Electives should be chosen to bring the total number of credits to 72. Courses must be approved by the student's advisor and the graduate coordinator. Additionally,
- A maximum of 2 credits of CSI 898 Research Colloquium in Computational Sciences and Informatics and/or CSI 991 Seminar in Scientific Computing may be applied as electives.
- A maximum of two 500-level courses may be applied between both the 'Areas of Emphasis Courses' requirement and the 'Electives' requirement.
- CSI 796 Directed Reading and Research and CSI 996 Doctoral Reading and Research are the only allowable research-based courses that can be used as electives.
- The following courses may not be used as electives: CSI 798 Research Project, CSI 799 Master's Thesis, CSI 998 Doctoral Dissertation Proposal, and CSI 999 Doctoral Dissertation.
- Students may pursue interdisciplinary research that supplements the 'Areas of Emphasis Courses' and 'Electives' requirements with each other and also with bioinformatics, climate dynamics, computational chemistry, computational social science, geoinformation sciences, and several other autonomous PhD program areas within the College of Science.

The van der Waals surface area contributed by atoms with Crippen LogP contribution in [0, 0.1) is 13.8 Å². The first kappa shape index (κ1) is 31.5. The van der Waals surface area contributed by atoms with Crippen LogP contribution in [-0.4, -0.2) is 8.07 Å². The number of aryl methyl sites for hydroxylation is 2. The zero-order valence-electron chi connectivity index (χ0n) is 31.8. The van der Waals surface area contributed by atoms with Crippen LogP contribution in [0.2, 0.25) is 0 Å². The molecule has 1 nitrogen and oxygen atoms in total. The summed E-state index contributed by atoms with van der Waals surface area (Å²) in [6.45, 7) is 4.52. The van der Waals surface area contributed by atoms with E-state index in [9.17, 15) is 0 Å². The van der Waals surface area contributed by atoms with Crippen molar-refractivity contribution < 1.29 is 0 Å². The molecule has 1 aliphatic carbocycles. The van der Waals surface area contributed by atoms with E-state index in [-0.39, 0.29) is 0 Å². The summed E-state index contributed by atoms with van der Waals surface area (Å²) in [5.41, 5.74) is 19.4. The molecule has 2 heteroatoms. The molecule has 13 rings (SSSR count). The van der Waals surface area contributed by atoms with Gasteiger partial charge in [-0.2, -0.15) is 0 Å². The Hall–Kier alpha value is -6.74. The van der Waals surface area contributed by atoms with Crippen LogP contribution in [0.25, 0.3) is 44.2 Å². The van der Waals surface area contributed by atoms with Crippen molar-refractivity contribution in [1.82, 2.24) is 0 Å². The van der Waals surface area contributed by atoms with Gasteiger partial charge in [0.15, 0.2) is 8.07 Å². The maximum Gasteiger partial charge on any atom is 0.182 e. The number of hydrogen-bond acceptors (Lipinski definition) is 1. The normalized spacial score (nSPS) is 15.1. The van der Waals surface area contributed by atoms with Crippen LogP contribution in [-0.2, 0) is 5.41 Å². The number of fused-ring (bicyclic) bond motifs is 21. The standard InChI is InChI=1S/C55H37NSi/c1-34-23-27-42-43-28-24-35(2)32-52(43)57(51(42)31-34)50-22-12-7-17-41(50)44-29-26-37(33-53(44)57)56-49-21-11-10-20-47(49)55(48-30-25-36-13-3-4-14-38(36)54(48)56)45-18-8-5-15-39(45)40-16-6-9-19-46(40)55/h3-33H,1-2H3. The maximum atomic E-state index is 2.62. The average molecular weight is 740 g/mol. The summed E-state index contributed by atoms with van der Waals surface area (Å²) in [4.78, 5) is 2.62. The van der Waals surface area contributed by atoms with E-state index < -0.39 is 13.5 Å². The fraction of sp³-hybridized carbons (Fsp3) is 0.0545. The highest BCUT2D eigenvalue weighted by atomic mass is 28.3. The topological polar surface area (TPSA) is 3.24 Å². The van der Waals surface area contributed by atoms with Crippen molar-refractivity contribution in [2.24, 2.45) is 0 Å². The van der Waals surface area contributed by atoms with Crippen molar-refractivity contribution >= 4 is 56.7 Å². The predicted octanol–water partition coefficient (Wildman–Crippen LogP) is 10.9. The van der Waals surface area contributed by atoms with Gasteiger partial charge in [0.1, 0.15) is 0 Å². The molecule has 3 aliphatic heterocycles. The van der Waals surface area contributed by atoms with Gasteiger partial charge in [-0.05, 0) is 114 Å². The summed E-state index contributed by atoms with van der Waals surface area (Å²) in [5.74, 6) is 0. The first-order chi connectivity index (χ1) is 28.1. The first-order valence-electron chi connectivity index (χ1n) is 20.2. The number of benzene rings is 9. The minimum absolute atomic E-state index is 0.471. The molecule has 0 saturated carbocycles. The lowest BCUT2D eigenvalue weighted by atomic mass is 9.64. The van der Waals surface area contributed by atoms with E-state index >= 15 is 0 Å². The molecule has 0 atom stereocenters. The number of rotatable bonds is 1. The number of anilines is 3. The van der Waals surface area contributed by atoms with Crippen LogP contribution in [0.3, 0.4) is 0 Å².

No more than 24 combined credits from CSI 998 Doctoral Dissertation Proposal and CSI 999 Doctoral Dissertation may be applied toward satisfying doctoral degree requirements, with a minimum of 6 credits of CSI 999 Doctoral Dissertation.
Students become eligible to register for CSI 998 Doctoral Dissertation Proposal upon having an approved dissertation committee. Upon advancement to candidacy, students will be eligible to register for CSI 999 Doctoral Dissertation.
|Select 24 credits from the following:||24|
|Doctoral Dissertation Proposal|
The student must successfully complete separate written, computational, and oral candidacy examinations prepared and administered by the student's dissertation committee.
Dissertation Proposal and Advancement to Candidacy
Students advance to doctoral candidacy by fulfilling the following requirements:
- The student must successfully complete all coursework and candidacy examinations as stated above.
- The student prepares a dissertation proposal describing in detail the planned dissertation research. The proposal must be approved by the dissertation committee.
- Following successful completion of the research proposal and candidacy exams, the committee will recommend the student for advancement to doctoral candidacy to the graduate coordinator and the college's associate dean.
Dissertation Research and Defense
After advancing to candidacy, the student will work on a doctoral dissertation while enrolled in CSI 999 Doctoral Dissertation. The dissertation is a written piece of original contribution that demonstrates a doctoral candidate's mastery of the subject matter. A student is expected to produce new and original research worthy of publication in peer-reviewed journals. After the dissertation is completed, the committee will review the dissertation and examine the student in a public oral dissertation defense.